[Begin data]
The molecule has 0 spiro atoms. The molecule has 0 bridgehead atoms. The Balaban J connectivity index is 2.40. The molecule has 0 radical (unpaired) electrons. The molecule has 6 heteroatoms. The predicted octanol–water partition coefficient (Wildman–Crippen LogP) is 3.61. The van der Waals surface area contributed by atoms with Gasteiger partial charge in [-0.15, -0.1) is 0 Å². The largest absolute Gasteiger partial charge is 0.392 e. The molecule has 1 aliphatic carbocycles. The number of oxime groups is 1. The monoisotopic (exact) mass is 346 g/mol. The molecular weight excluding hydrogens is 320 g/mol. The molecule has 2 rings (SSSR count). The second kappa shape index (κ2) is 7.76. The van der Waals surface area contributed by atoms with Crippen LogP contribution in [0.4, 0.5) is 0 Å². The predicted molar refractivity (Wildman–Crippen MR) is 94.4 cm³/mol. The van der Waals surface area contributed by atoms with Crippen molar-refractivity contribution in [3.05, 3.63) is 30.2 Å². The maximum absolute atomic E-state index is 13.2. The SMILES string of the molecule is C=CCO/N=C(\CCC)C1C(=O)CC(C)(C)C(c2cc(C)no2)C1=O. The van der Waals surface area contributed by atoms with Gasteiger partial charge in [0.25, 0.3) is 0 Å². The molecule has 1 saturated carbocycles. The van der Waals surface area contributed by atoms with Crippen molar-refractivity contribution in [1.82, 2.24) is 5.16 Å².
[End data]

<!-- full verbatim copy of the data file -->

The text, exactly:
The molecule has 0 spiro atoms. The molecule has 0 bridgehead atoms. The Balaban J connectivity index is 2.40. The molecule has 0 radical (unpaired) electrons. The molecule has 6 heteroatoms. The predicted octanol–water partition coefficient (Wildman–Crippen LogP) is 3.61. The van der Waals surface area contributed by atoms with Gasteiger partial charge in [-0.15, -0.1) is 0 Å². The largest absolute Gasteiger partial charge is 0.392 e. The molecule has 1 aliphatic carbocycles. The number of oxime groups is 1. The monoisotopic (exact) mass is 346 g/mol. The molecular weight excluding hydrogens is 320 g/mol. The molecule has 2 rings (SSSR count). The second kappa shape index (κ2) is 7.76. The van der Waals surface area contributed by atoms with Crippen LogP contribution in [0.4, 0.5) is 0 Å². The predicted molar refractivity (Wildman–Crippen MR) is 94.4 cm³/mol. The van der Waals surface area contributed by atoms with Crippen molar-refractivity contribution in [3.05, 3.63) is 30.2 Å². The maximum absolute atomic E-state index is 13.2. The SMILES string of the molecule is C=CCO/N=C(\CCC)C1C(=O)CC(C)(C)C(c2cc(C)no2)C1=O. The van der Waals surface area contributed by atoms with Gasteiger partial charge in [0.25, 0.3) is 0 Å². The molecule has 1 saturated carbocycles. The van der Waals surface area contributed by atoms with Crippen molar-refractivity contribution in [1.82, 2.24) is 5.16 Å².